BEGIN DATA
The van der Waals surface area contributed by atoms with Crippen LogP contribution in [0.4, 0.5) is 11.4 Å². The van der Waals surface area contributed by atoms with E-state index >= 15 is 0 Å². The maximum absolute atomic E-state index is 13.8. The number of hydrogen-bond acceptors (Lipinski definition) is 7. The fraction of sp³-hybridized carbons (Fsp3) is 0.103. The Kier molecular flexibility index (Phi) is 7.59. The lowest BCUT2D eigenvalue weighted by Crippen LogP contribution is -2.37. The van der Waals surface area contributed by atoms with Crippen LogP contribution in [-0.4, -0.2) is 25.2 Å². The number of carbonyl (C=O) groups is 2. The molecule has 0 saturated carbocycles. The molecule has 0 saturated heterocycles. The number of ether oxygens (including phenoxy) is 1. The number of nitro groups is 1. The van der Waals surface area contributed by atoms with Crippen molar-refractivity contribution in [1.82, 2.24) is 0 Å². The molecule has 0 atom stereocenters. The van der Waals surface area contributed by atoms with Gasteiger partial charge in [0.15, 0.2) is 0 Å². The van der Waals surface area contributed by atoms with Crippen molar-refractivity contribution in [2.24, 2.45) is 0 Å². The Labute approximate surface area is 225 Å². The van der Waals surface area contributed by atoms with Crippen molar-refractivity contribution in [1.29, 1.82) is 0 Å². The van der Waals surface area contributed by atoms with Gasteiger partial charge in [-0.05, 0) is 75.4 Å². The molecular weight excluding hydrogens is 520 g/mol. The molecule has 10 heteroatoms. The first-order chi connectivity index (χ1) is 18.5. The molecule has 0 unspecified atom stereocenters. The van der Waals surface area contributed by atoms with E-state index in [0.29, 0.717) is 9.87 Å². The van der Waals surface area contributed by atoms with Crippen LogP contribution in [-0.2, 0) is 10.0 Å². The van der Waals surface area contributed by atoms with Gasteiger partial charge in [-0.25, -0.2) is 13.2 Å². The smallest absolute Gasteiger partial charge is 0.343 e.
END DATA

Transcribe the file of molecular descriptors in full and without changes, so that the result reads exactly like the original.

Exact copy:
The van der Waals surface area contributed by atoms with Crippen LogP contribution in [0.4, 0.5) is 11.4 Å². The van der Waals surface area contributed by atoms with E-state index >= 15 is 0 Å². The maximum absolute atomic E-state index is 13.8. The number of hydrogen-bond acceptors (Lipinski definition) is 7. The fraction of sp³-hybridized carbons (Fsp3) is 0.103. The Kier molecular flexibility index (Phi) is 7.59. The lowest BCUT2D eigenvalue weighted by Crippen LogP contribution is -2.37. The van der Waals surface area contributed by atoms with Crippen LogP contribution in [-0.4, -0.2) is 25.2 Å². The number of carbonyl (C=O) groups is 2. The molecule has 0 saturated carbocycles. The molecule has 0 saturated heterocycles. The number of ether oxygens (including phenoxy) is 1. The number of nitro groups is 1. The van der Waals surface area contributed by atoms with Crippen molar-refractivity contribution in [1.82, 2.24) is 0 Å². The molecule has 0 atom stereocenters. The van der Waals surface area contributed by atoms with Gasteiger partial charge in [0.15, 0.2) is 0 Å². The van der Waals surface area contributed by atoms with Crippen molar-refractivity contribution in [2.24, 2.45) is 0 Å². The Labute approximate surface area is 225 Å². The van der Waals surface area contributed by atoms with Crippen molar-refractivity contribution in [1.29, 1.82) is 0 Å². The van der Waals surface area contributed by atoms with Gasteiger partial charge in [-0.05, 0) is 75.4 Å². The molecular weight excluding hydrogens is 520 g/mol. The molecule has 10 heteroatoms. The first-order chi connectivity index (χ1) is 18.5. The molecule has 0 unspecified atom stereocenters. The van der Waals surface area contributed by atoms with E-state index in [0.29, 0.717) is 9.87 Å². The van der Waals surface area contributed by atoms with Crippen LogP contribution in [-0.2, 0) is 10.0 Å². The van der Waals surface area contributed by atoms with Gasteiger partial charge in [-0.25, -0.2) is 13.2 Å². The smallest absolute Gasteiger partial charge is 0.343 e.